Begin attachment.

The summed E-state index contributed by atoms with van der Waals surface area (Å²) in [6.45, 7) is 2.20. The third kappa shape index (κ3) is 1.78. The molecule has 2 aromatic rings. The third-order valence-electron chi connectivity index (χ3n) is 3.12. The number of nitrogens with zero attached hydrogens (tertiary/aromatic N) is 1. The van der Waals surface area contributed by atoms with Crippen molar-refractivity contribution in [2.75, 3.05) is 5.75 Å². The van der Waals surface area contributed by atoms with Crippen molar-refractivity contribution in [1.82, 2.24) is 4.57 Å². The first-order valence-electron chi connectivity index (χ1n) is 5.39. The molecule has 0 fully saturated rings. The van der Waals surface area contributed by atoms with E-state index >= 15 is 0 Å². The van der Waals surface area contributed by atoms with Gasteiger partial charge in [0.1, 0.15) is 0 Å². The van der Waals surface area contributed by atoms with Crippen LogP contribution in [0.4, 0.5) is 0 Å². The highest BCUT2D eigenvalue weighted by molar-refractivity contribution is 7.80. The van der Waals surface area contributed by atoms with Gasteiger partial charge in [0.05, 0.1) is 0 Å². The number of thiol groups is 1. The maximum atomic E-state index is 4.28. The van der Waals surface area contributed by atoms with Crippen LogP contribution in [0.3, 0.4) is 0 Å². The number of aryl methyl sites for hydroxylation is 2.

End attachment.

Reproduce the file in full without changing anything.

The summed E-state index contributed by atoms with van der Waals surface area (Å²) in [6.45, 7) is 2.20. The third kappa shape index (κ3) is 1.78. The molecule has 2 aromatic rings. The third-order valence-electron chi connectivity index (χ3n) is 3.12. The number of nitrogens with zero attached hydrogens (tertiary/aromatic N) is 1. The van der Waals surface area contributed by atoms with Crippen molar-refractivity contribution in [2.75, 3.05) is 5.75 Å². The van der Waals surface area contributed by atoms with Crippen molar-refractivity contribution in [1.82, 2.24) is 4.57 Å². The first-order valence-electron chi connectivity index (χ1n) is 5.39. The molecule has 0 fully saturated rings. The van der Waals surface area contributed by atoms with E-state index >= 15 is 0 Å². The van der Waals surface area contributed by atoms with Gasteiger partial charge in [0.1, 0.15) is 0 Å². The van der Waals surface area contributed by atoms with Crippen LogP contribution in [0.4, 0.5) is 0 Å². The highest BCUT2D eigenvalue weighted by molar-refractivity contribution is 7.80. The van der Waals surface area contributed by atoms with Gasteiger partial charge in [0.05, 0.1) is 0 Å². The number of thiol groups is 1. The maximum atomic E-state index is 4.28. The van der Waals surface area contributed by atoms with Crippen LogP contribution in [0.3, 0.4) is 0 Å². The number of aryl methyl sites for hydroxylation is 2.